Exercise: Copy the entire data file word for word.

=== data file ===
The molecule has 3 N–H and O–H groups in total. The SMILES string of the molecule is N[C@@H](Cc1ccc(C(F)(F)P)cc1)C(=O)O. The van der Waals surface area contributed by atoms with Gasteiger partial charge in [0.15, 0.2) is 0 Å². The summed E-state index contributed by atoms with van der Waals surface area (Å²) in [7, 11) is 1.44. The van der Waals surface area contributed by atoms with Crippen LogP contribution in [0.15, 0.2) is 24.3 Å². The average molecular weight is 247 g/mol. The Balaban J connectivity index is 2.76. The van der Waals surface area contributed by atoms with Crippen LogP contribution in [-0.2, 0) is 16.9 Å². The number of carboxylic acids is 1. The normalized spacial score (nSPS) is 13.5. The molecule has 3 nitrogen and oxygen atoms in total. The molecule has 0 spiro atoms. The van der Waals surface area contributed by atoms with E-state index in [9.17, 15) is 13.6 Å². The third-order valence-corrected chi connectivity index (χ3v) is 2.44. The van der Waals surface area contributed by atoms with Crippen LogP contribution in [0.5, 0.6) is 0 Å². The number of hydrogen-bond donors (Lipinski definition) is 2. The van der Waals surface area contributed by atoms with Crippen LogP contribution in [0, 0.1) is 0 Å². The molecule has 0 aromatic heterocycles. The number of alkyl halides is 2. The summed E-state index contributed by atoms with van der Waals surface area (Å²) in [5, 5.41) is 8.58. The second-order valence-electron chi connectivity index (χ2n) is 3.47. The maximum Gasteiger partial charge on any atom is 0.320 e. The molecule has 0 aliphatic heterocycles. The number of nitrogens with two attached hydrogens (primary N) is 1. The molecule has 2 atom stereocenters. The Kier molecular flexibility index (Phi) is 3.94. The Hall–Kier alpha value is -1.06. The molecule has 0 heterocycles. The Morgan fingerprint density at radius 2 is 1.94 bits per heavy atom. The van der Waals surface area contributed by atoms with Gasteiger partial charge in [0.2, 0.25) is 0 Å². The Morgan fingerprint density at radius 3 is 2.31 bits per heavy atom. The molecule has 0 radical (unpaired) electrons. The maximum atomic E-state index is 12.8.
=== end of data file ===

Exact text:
The molecule has 3 N–H and O–H groups in total. The SMILES string of the molecule is N[C@@H](Cc1ccc(C(F)(F)P)cc1)C(=O)O. The van der Waals surface area contributed by atoms with Gasteiger partial charge in [0.15, 0.2) is 0 Å². The summed E-state index contributed by atoms with van der Waals surface area (Å²) in [7, 11) is 1.44. The van der Waals surface area contributed by atoms with Crippen LogP contribution in [0.15, 0.2) is 24.3 Å². The average molecular weight is 247 g/mol. The Balaban J connectivity index is 2.76. The van der Waals surface area contributed by atoms with Crippen LogP contribution in [-0.2, 0) is 16.9 Å². The number of carboxylic acids is 1. The normalized spacial score (nSPS) is 13.5. The molecule has 3 nitrogen and oxygen atoms in total. The molecule has 0 spiro atoms. The van der Waals surface area contributed by atoms with E-state index in [9.17, 15) is 13.6 Å². The third-order valence-corrected chi connectivity index (χ3v) is 2.44. The van der Waals surface area contributed by atoms with Crippen LogP contribution in [0.5, 0.6) is 0 Å². The number of hydrogen-bond donors (Lipinski definition) is 2. The van der Waals surface area contributed by atoms with Crippen LogP contribution in [0, 0.1) is 0 Å². The molecule has 0 aromatic heterocycles. The number of alkyl halides is 2. The summed E-state index contributed by atoms with van der Waals surface area (Å²) in [5, 5.41) is 8.58. The second-order valence-electron chi connectivity index (χ2n) is 3.47. The maximum Gasteiger partial charge on any atom is 0.320 e. The molecule has 0 aliphatic heterocycles. The number of nitrogens with two attached hydrogens (primary N) is 1. The molecule has 2 atom stereocenters. The Kier molecular flexibility index (Phi) is 3.94. The Hall–Kier alpha value is -1.06. The molecule has 0 heterocycles. The Morgan fingerprint density at radius 2 is 1.94 bits per heavy atom. The van der Waals surface area contributed by atoms with Gasteiger partial charge in [0.2, 0.25) is 0 Å². The Morgan fingerprint density at radius 3 is 2.31 bits per heavy atom. The molecule has 0 radical (unpaired) electrons. The maximum atomic E-state index is 12.8.